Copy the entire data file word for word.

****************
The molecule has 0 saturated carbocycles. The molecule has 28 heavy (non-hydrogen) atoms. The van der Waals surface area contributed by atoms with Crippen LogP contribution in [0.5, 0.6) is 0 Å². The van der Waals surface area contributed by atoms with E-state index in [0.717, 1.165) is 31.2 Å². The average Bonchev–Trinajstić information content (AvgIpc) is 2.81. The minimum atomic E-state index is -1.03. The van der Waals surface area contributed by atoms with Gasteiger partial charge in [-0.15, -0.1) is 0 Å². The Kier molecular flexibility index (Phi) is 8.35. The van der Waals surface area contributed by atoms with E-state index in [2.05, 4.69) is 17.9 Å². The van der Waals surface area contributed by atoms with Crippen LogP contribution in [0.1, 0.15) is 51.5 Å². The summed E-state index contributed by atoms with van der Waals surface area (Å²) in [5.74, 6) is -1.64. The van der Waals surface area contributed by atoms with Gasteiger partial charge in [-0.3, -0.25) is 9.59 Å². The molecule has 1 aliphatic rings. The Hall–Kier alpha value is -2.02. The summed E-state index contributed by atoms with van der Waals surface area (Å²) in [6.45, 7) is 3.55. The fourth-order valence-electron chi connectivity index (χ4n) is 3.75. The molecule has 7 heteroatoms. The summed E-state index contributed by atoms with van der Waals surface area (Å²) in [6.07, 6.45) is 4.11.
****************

The molecule has 0 saturated carbocycles. The molecule has 28 heavy (non-hydrogen) atoms. The van der Waals surface area contributed by atoms with Crippen LogP contribution in [0.5, 0.6) is 0 Å². The van der Waals surface area contributed by atoms with E-state index in [0.717, 1.165) is 31.2 Å². The average Bonchev–Trinajstić information content (AvgIpc) is 2.81. The minimum atomic E-state index is -1.03. The van der Waals surface area contributed by atoms with Gasteiger partial charge in [-0.15, -0.1) is 0 Å². The Kier molecular flexibility index (Phi) is 8.35. The van der Waals surface area contributed by atoms with E-state index in [2.05, 4.69) is 17.9 Å². The van der Waals surface area contributed by atoms with Crippen LogP contribution in [0.1, 0.15) is 51.5 Å². The summed E-state index contributed by atoms with van der Waals surface area (Å²) in [5.74, 6) is -1.64. The van der Waals surface area contributed by atoms with Gasteiger partial charge in [-0.3, -0.25) is 9.59 Å². The molecule has 1 aliphatic rings. The Hall–Kier alpha value is -2.02. The summed E-state index contributed by atoms with van der Waals surface area (Å²) in [6.45, 7) is 3.55. The fourth-order valence-electron chi connectivity index (χ4n) is 3.75. The molecule has 7 heteroatoms. The summed E-state index contributed by atoms with van der Waals surface area (Å²) in [6.07, 6.45) is 4.11.